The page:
A List

  1. Woke up without any head pain today.
  2. Got some serious reading done.
  3. Meeting up with a friend for bubbles and a chat—family, politics, science, literature, faith, movies, and hypocrisy (I have awesome friends).
  4. Remembered I was supposed to write something today.
  5. Still have a ton of things I’ve avoided and they need to be done!


Going for it

I got my first migraine around the age of twelve. I don’t remember anyone outside my family taking it seriously; my mom suffered from clusters and chronic migraines that were usually stress related and my dad suffered from the annual two days in bed while throwing up in total darkness kind—again related to stress. I remember have to fight with a counselor once or twice during my summer at YCC about the fact that migraines are not the same as dehydration headaches.

My frequency and pain leveled up when I started teaching (at 22) and when I hit 30. Around that time my six week clusters in the spring with the occasional monthly migraine added a fall cluster. When I started taking Zoloft for the winter deepening of my depression I started getting really long migraine clusters, only to eventually figure out they were Zoloft induced.

This year, on new and year-round meds, I accepted that I have chronic migraines.

For the people lucky enough not to have migraines, the pain intensity can change as can the frequency. I’ve had a few sneak up on me during lunch that started with focusing trouble, hit the throwing up while trying to teach (I have had some outstanding students and understanding administrators), to lying on the bed with a heat pack on my neck and an ice pack on my forehead while praying and quietly sobbing.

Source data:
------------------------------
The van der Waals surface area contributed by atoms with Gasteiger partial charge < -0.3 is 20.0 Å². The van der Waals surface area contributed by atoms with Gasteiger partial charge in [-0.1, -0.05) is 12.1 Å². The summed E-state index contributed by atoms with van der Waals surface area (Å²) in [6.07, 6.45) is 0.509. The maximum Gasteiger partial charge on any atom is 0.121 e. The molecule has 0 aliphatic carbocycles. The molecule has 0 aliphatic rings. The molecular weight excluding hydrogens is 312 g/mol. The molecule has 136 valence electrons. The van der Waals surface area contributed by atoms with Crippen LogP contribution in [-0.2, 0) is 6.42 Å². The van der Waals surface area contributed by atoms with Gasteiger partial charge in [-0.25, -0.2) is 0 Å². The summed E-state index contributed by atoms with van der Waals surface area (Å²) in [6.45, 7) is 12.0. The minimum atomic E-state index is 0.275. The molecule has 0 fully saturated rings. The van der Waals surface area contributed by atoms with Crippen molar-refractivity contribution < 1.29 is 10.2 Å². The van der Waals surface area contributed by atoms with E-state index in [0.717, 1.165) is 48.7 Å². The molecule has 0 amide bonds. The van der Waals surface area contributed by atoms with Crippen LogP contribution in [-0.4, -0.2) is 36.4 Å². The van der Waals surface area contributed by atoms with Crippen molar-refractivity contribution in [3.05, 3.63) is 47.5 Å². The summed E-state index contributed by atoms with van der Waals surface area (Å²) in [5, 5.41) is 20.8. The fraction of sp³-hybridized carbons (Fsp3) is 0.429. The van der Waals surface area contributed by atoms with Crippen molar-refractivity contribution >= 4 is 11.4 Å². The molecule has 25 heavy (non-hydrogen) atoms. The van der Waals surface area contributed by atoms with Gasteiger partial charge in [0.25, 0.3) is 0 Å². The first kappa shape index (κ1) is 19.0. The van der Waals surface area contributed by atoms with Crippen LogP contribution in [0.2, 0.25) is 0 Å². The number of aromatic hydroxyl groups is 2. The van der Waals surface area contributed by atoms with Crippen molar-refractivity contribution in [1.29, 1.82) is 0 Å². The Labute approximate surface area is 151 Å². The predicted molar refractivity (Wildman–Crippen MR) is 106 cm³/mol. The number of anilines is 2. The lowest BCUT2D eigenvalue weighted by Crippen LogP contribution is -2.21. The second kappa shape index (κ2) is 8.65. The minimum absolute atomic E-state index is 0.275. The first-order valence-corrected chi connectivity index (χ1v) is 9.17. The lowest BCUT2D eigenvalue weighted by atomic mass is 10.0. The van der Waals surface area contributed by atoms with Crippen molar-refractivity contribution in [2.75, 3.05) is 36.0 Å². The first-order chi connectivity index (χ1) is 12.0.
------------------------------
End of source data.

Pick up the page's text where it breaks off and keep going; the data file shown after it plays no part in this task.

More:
Most of my migraines though are focused on the right front of my brain with pain levels that are managed through a delicate balance of medications that dull the pain enough to keep functioning while sapping at my energy levels. I slept quite a lot outside of work. Teaching high school is not actually the perfect job for a migraine sufferer (who knew?).

A year ago I started wearing an ionized magnetic bracelet which helped just a little with my pain levels. Just a little was worth it. Today, a friend (and fellow sufferer) and I drove to Walla Walla for a visit to a local piercer who has become pretty well known for daith piercings. Nick works at Tatmandu and has become very good at understanding how a certain little nerve cluster works with migraines. I was only hoping for a little more pain relief and what I got was the feeling of having all my strings cut and a sudden lack of pain. Pain had just become an accepted and unavoidable part of my life.

I’m sure I will still suffer from the occasional migraine, but I don’t think I’ll have to deal with several a week any more. I’m actually looking forward to being able to catch up on my grading, to having my frustrations be about student behavior or work quality rather than pain. I know this piercing  doesn’t work for everyone—for me the quick pain of the needle was well worth a pain-free afternoon.

It was important for me to find out my little nerve cluster was enlarged and a sign of the pain I’d been dealing with. Depression, anxiety, and chronic pain (whatever its cause) can make people feel a little crazy, because so often there’s not an obvious physical reason. It sucks to wonder if everything was just in my head. I’m so grateful for the relief and for the knowledge that there was a physical connection.

Anyone thinking of doing this should make sure to talk to their healthcare provider and get a recommendation for someone who knows what they are doing. If you decide to get a daith peircing and live near Walla Walla, I can’t recommend Nick and Tatmandu highly enough.